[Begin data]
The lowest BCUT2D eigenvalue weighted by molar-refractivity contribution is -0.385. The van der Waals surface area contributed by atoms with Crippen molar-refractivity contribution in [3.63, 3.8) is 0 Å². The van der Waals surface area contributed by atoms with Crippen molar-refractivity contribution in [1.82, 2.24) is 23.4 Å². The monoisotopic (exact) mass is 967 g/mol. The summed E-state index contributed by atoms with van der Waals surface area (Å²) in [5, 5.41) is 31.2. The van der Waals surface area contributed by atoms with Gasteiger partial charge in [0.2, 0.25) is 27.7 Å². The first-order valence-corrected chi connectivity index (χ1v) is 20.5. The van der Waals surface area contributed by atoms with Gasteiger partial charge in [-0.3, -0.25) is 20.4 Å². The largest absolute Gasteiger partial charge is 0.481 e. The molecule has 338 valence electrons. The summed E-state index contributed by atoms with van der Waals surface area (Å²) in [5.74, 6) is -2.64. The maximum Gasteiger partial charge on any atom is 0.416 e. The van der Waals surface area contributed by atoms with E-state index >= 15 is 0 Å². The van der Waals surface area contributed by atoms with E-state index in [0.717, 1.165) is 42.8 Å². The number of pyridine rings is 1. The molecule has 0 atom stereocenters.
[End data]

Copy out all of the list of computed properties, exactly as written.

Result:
The lowest BCUT2D eigenvalue weighted by molar-refractivity contribution is -0.385. The van der Waals surface area contributed by atoms with Crippen molar-refractivity contribution in [3.63, 3.8) is 0 Å². The van der Waals surface area contributed by atoms with Crippen molar-refractivity contribution in [1.82, 2.24) is 23.4 Å². The monoisotopic (exact) mass is 967 g/mol. The summed E-state index contributed by atoms with van der Waals surface area (Å²) in [5, 5.41) is 31.2. The van der Waals surface area contributed by atoms with Gasteiger partial charge in [0.2, 0.25) is 27.7 Å². The first-order valence-corrected chi connectivity index (χ1v) is 20.5. The van der Waals surface area contributed by atoms with Gasteiger partial charge in [-0.3, -0.25) is 20.4 Å². The largest absolute Gasteiger partial charge is 0.481 e. The molecule has 338 valence electrons. The summed E-state index contributed by atoms with van der Waals surface area (Å²) in [5.74, 6) is -2.64. The maximum Gasteiger partial charge on any atom is 0.416 e. The van der Waals surface area contributed by atoms with E-state index >= 15 is 0 Å². The van der Waals surface area contributed by atoms with E-state index in [0.717, 1.165) is 42.8 Å². The number of pyridine rings is 1. The molecule has 0 atom stereocenters.